Study Reveals Link Between Diet, Hormones, Metabolism, And Body Clock 

The body is a complicated set of different functions that scientists are still trying to grasp and understand even today. Even the way the body gains weight based on a different set of factors still remains to be a puzzle. But scientists as slowly uncovering the links between weight gain and diet, hormones, and body clock. 

A recent study by researchers from Helmholtz Zentrum Munchen and the German Center for Diabetes Research or DZD has revealed for the first time how stress hormones can control fat as well as sugar levels in a 24-hour period. The same study also showed how a diet high in calories can have an effect on the body’s metabolic cycles. The researchers in the said study are both based in Munich, Germany. 

The researchers were able to make the discoveries by studying the glucocorticoid activity in the livers of lab mice. The study was aimed to understand the connection between glucocorticoid receptors and daily surges in the stress hormones, the metabolic cycles, and the biological clock. Glucocorticoids are important in regulating a number of molecular processes in several bodily functions such as metabolism, cognition, metabolism, and even immunity. Almost every cell in the body has receptors that allow the said hormone to enter into cells and influence their functions.   

The researchers looked into the metabolic activity of the glucocorticoids in mice livers and evaluated the properties of the hormone’s matching receptors.  They used advanced methods of mapping out what happened to the glucocorticoid receptors in mouse livers for every four hours for a 24-hour period. One group of mice were studied while going on a normal diet. The other group was studied while following a high-fat diet.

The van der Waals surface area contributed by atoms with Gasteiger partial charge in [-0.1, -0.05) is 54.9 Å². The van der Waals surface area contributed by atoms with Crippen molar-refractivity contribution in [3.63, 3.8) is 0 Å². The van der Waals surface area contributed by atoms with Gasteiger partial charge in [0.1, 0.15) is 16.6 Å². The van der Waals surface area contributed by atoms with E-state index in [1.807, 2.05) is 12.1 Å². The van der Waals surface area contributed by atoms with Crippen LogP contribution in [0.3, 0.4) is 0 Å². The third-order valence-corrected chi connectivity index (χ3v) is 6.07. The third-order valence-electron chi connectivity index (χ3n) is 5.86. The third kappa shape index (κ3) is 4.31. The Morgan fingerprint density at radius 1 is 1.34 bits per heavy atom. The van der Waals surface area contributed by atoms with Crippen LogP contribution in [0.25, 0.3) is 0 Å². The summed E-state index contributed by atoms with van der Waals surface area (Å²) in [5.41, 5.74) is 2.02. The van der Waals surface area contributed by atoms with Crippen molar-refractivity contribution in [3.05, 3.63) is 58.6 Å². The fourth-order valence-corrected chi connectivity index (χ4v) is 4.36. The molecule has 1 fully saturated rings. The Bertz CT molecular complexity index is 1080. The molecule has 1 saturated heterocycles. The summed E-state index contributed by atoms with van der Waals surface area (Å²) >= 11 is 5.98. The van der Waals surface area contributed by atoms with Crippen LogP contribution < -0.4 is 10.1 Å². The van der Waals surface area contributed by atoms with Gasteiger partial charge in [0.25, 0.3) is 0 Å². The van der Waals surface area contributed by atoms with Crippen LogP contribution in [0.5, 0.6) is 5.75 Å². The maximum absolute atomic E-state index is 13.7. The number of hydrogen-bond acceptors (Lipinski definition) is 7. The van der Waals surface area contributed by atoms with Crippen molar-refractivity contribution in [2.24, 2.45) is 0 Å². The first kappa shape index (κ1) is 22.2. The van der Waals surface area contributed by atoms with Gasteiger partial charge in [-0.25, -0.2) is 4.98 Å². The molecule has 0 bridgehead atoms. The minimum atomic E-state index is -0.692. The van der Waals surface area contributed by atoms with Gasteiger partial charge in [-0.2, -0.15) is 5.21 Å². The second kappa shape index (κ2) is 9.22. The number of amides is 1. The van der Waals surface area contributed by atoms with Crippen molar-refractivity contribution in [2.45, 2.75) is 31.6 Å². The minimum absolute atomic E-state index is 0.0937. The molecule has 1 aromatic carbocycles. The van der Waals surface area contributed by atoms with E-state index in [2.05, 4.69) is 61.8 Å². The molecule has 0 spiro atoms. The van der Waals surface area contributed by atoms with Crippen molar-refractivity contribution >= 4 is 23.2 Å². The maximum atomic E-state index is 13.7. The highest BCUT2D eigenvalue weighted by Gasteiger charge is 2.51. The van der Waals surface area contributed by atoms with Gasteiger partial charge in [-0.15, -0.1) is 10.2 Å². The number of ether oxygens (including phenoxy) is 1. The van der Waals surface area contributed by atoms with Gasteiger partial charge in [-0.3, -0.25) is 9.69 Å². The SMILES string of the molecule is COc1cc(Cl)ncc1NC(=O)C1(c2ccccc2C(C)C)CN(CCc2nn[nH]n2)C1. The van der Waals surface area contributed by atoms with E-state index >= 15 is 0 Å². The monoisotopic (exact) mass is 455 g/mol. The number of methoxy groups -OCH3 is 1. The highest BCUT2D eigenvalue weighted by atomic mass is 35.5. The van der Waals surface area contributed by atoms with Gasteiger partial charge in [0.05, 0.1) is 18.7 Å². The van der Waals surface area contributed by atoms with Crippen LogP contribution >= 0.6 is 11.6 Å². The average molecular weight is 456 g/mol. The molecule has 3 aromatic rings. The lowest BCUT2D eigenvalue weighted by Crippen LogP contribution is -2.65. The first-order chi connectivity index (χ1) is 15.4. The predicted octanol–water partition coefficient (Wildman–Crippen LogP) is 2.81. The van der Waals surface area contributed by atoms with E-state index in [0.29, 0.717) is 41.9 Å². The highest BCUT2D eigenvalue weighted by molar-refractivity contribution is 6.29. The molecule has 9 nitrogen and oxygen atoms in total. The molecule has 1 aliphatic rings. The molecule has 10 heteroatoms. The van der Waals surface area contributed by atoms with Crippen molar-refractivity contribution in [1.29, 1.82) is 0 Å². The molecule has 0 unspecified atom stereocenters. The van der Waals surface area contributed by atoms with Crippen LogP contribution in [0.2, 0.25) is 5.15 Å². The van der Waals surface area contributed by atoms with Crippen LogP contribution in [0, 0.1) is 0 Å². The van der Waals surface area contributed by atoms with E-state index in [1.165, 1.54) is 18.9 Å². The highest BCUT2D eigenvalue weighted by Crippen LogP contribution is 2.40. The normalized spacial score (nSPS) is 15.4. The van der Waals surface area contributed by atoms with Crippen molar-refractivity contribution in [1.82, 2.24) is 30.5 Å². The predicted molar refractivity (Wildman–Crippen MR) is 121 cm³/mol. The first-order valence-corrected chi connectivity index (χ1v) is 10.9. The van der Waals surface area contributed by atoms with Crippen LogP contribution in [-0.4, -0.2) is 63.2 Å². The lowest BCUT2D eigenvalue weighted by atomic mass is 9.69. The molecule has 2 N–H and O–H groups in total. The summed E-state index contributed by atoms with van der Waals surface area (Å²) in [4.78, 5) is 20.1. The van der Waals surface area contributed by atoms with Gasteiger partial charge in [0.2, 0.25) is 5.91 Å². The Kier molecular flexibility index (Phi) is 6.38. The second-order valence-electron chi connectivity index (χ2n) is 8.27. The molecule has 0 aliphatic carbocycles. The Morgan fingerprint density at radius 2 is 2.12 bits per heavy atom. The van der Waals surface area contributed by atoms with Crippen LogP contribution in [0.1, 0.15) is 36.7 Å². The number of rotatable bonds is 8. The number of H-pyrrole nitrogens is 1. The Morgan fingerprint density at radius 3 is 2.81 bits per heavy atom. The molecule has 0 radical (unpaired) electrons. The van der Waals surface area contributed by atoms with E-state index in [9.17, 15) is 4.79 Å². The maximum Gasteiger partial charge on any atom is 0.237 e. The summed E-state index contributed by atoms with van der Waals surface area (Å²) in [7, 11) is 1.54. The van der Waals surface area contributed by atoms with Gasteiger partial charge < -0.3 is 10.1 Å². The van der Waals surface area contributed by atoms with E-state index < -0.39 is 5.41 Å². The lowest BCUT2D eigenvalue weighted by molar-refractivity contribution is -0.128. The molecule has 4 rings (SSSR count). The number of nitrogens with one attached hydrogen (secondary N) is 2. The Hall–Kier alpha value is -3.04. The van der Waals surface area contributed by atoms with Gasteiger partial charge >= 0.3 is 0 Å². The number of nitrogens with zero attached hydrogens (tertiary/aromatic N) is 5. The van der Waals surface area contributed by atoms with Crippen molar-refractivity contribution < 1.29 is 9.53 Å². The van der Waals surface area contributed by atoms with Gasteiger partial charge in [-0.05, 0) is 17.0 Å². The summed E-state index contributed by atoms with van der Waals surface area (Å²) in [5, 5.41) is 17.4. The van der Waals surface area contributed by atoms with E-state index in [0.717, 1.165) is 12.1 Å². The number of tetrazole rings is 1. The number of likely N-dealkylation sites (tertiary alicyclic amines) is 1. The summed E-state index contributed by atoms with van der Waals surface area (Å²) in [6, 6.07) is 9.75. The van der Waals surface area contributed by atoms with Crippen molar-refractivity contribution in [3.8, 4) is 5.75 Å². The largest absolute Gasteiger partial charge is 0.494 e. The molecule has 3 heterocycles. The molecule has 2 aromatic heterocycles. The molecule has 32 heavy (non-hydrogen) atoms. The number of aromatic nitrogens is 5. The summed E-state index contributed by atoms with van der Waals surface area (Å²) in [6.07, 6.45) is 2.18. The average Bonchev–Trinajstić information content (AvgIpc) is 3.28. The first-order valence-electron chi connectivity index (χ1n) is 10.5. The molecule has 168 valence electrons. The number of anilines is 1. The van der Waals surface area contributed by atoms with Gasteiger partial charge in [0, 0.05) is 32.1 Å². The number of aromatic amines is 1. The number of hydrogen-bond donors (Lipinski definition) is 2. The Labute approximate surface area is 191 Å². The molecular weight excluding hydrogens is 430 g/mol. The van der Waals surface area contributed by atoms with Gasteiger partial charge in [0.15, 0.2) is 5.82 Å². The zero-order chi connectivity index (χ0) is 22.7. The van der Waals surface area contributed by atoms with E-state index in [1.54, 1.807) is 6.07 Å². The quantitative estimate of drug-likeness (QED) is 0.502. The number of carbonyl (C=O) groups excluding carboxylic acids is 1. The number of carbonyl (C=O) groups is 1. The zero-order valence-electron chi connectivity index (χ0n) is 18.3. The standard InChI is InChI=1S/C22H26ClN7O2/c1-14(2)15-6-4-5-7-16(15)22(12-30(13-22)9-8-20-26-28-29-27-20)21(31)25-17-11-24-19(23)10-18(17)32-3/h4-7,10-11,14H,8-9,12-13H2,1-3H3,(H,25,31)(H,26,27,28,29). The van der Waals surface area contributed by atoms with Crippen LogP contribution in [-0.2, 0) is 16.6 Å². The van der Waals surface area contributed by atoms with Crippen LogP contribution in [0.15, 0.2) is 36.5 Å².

The researchers were able to show that the effects of glucocorticoids differ from when animals fasted during sleep and while they eat when they are active and awake. They found out that effect was the result of glucocorticoid receptors binding with the genomes of the liver cells. It also appears that the receptor associated with the stress hormones may play a role in regulating nearly all of the body’s circadian genes. The study indicates that mice livers that lacked the receptor did not regulate the fat and sugar levels according to day or night. The findings also indicate that the liver controls sugar and blood levels differently during night and day. 

The researchers believe that the said study is the first to show how one’s diet can change the effects of hormones and drugs on metabolic tissues. They further added that the findings may eventually help provide essential data in the relatively new field of chronomedicine where the body’s biological clock plays a large role in health and disease. The findings of the said study were recently published in Molecular Cell.  

Source: Medical News Today 


Tags: , ,

Comments are closed.